Too Many Women Lack Faith In The Legal System - We Need To Change This

For International Women’s Day 2018 Action Aid launched the #MyBodyIsMine campaign

11/03/2018 16:24 GMT | Updated 15/03/2018 13:01 GMT

When we flew a group of acid attack survivors over from Bangladesh for a fashion show in London, the voices of the #MeToo movement were yet to hit centre stage. But this was exactly the kind of outcry the brave women walking down the runway that night were calling for.

As the models themselves said: “it is vital we act together to make sure our women and girls are safe and live with dignity.”

Bruna Valença/ActionAid
Community Therapy Groups, Brazil

Now, as #MeToo reaches epic proportions with so many survivors from all sectors and nationalities speaking out, the women and girls ActionAid supports are coming together once again to celebrate this empowerment and attempt to take things a step further.

We want justice. We want women and girls to reclaim ownership of their own bodies and receive the backing of the law where necessary for crimes committed against them. We have seen no one is immune to this abuse - it cuts across all sectors. And so we must all make it a priority to create an environment where women feel safe to come forward and timely, appropriate action is taken.

Research, such as our recent poll, shows too many still lack faith in the legal system. Out of 2,500 women from the UK, Brazil, India and South Africa, for example, nearly half had experienced sexual harassment. Of these, 68% did not report to the police and 50% said this was because they believed it ‘would be pointless.’

Anelisa Matanzima, South Africa citizen who wants men to stop saying vulgar things on the streets

The fact that women and girl’s lack this confidence in securing justice is a shocking reflection of the system of power and patriarchy we live in. A system whereby men and boys are taught they are entitled to women’s bodies and that the courts are on their side and condone it.

In the countries where we work, the idea that women and girls’ bodies are the property of men - for them to exploit and control - is now so widespread that rape, female genital mutilation and forced marriage are equally common, among other gender-based crimes.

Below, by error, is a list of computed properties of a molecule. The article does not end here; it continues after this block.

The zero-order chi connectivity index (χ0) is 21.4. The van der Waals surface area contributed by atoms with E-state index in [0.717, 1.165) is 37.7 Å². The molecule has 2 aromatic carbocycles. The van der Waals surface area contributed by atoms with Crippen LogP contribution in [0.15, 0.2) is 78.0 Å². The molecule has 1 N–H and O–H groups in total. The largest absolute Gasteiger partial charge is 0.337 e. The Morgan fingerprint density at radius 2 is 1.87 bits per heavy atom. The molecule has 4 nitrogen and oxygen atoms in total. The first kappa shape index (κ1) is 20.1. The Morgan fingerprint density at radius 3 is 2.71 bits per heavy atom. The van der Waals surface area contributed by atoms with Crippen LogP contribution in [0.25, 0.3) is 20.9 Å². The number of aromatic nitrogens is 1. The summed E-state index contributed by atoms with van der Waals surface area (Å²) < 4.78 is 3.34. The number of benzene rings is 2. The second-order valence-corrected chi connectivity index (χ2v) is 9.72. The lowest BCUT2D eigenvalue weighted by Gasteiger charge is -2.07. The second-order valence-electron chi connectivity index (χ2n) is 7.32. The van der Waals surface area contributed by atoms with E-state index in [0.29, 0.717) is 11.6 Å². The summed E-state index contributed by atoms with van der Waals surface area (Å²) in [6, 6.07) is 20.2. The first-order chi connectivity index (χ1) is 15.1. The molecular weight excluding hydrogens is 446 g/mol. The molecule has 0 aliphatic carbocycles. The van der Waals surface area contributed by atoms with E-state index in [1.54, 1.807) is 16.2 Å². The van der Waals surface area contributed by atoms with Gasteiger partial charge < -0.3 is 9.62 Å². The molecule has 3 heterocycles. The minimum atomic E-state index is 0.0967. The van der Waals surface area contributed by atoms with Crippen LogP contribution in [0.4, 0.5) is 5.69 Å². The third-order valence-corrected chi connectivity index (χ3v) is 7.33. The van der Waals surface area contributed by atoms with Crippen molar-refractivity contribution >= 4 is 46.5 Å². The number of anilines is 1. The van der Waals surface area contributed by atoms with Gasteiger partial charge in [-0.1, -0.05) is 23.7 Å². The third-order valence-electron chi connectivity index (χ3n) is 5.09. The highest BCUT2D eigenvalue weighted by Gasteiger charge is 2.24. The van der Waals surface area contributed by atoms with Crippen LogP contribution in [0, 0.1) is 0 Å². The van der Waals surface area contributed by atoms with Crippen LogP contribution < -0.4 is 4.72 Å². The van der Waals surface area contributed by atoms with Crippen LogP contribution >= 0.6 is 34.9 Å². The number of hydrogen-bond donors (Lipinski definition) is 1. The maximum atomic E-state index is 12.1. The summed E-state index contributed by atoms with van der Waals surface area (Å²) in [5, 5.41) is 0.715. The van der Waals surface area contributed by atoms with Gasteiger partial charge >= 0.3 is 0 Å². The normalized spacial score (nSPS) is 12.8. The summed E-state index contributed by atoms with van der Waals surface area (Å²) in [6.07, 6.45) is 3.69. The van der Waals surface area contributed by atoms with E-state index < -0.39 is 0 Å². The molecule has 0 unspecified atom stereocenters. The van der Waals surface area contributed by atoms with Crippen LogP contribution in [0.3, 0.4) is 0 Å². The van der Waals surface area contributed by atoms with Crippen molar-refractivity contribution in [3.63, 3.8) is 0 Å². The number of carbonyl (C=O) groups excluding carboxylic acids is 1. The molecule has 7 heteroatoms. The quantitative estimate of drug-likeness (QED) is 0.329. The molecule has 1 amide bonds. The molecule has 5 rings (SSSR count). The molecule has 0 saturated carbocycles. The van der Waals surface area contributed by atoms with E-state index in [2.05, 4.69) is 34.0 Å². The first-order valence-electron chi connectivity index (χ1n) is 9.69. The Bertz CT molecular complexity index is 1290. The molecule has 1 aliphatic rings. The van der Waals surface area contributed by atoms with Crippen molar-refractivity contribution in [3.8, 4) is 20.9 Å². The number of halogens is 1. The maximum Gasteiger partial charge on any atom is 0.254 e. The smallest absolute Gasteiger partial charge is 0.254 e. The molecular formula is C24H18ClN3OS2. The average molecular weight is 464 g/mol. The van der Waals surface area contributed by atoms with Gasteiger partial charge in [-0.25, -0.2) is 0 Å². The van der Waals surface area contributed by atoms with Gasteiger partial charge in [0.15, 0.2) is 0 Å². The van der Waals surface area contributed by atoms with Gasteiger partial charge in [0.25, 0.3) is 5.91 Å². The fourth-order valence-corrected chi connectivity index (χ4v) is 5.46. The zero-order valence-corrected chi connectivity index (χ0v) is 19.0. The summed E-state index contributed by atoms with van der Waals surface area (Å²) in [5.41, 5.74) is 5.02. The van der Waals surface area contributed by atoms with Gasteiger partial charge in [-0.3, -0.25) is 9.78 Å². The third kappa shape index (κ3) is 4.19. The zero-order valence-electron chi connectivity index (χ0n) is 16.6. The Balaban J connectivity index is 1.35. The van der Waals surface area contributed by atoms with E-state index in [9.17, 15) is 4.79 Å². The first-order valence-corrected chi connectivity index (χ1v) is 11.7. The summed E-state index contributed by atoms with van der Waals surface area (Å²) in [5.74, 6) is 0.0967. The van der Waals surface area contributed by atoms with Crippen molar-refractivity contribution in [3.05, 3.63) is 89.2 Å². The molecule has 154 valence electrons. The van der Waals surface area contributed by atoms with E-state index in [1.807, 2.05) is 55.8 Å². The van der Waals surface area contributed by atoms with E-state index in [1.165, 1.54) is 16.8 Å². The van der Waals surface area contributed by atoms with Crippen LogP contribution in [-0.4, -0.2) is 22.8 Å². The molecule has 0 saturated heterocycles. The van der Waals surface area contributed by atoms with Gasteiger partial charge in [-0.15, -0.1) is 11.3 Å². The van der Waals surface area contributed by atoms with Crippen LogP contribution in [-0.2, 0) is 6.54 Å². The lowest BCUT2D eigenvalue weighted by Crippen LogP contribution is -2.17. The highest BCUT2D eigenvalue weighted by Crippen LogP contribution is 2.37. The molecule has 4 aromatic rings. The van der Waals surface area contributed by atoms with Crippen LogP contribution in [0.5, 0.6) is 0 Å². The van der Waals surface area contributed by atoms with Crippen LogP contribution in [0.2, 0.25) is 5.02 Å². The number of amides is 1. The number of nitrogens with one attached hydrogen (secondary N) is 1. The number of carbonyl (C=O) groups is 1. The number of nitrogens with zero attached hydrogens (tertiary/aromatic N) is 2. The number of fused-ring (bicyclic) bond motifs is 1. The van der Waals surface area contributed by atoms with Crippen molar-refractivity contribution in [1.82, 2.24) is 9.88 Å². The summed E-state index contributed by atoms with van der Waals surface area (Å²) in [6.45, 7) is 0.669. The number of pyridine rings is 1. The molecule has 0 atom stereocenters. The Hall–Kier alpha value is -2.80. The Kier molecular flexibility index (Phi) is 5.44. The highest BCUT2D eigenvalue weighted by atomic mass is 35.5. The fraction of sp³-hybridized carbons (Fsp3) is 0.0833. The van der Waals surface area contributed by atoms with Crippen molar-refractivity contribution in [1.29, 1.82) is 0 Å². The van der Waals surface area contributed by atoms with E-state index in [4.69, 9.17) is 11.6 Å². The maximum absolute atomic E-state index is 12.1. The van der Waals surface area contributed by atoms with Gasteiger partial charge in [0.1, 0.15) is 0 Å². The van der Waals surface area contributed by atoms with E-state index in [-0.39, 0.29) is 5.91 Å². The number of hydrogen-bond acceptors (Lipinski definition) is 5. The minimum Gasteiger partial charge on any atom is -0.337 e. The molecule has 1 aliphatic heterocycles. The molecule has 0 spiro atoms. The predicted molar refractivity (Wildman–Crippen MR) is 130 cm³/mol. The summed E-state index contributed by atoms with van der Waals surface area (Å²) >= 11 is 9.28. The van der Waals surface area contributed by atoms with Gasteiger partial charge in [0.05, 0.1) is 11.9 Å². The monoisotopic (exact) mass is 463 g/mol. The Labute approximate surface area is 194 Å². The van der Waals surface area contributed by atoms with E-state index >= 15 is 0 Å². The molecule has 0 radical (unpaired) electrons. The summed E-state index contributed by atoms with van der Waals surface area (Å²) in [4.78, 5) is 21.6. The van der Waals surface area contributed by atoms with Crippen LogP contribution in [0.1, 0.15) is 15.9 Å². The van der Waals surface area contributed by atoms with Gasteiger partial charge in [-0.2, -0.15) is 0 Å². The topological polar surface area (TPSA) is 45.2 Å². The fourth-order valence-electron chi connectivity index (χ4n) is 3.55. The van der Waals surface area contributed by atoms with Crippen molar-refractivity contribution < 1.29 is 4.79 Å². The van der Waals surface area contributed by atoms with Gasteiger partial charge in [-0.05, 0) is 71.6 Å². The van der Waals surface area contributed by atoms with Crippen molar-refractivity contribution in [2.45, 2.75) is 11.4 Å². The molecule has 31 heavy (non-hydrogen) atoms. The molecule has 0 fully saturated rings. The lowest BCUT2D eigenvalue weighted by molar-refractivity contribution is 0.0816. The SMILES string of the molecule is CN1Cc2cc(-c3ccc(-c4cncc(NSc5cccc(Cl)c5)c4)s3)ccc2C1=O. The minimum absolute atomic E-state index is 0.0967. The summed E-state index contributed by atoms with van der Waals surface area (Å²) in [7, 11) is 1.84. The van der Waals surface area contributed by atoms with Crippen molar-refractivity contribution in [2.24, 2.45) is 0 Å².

This is why for International Women’s Day 2018 we launched the #MyBodyIsMine campaign, to shine a spotlight on these facts; encourage women and girls to be confident in speaking out; and create an environment where their voices will be heard. We asked our supporters worldwide to join us in spreading this message and we shared their stories.

ActionAid stands in solidarity with women and girls in the world’s poorest places because we believe they should have an equal chance to thrive. Worldwide, we support women’s groups who are stopping women and girls from being abused and making sure survivors understand their rights and have the backing of the law. They go into their local communities and challenge the social norms and mindsets that keep women back.

In Kenya, for example, where we have just launched our Aid Match appeal, one in three girls have experienced sexual violence. Of these, just 10 per cent receive help. This is often because survivors don’t know their rights, don’t have money for treatment or don’t trust the police. Extreme poverty is making them even more vulnerable and isolated, and many are also saddled with adult responsibilities. In the worst-affected areas, one in four children is HIV-positive and AIDS has wiped out whole generations so young girls are left to raise their siblings. Many are also forced to marry and then made pregnant.

In collaboration with local women’s groups, ActionAid is working hard to build links with the police, paralegals and children’s departments to better support these girls. We are also setting up girl’s clubs - safe spaces where everyone can learn their right and build the confidence to report violence and abuse. And we are training government officials, police, health workers and legal advisers on how to best protect girls.

Sheldon Moultrie/ActionAid
ActionAid is working with girls at risk of sexual violence.

People can help ActionAid support these amazing women in Kenya working tirelessly to protect vulnerable girls, to ensure they get an education, fulfill their potential and live without fear. Over the next three months all donations by the British public to ActionAid will also be matched by the UK Government pound for pound.

The evidence is clearly mounting and we all have lessons to learn. It is no longer acceptable to turn a blind eye towards the status quo. Take action. Share your voice. Donate. Please do not wait.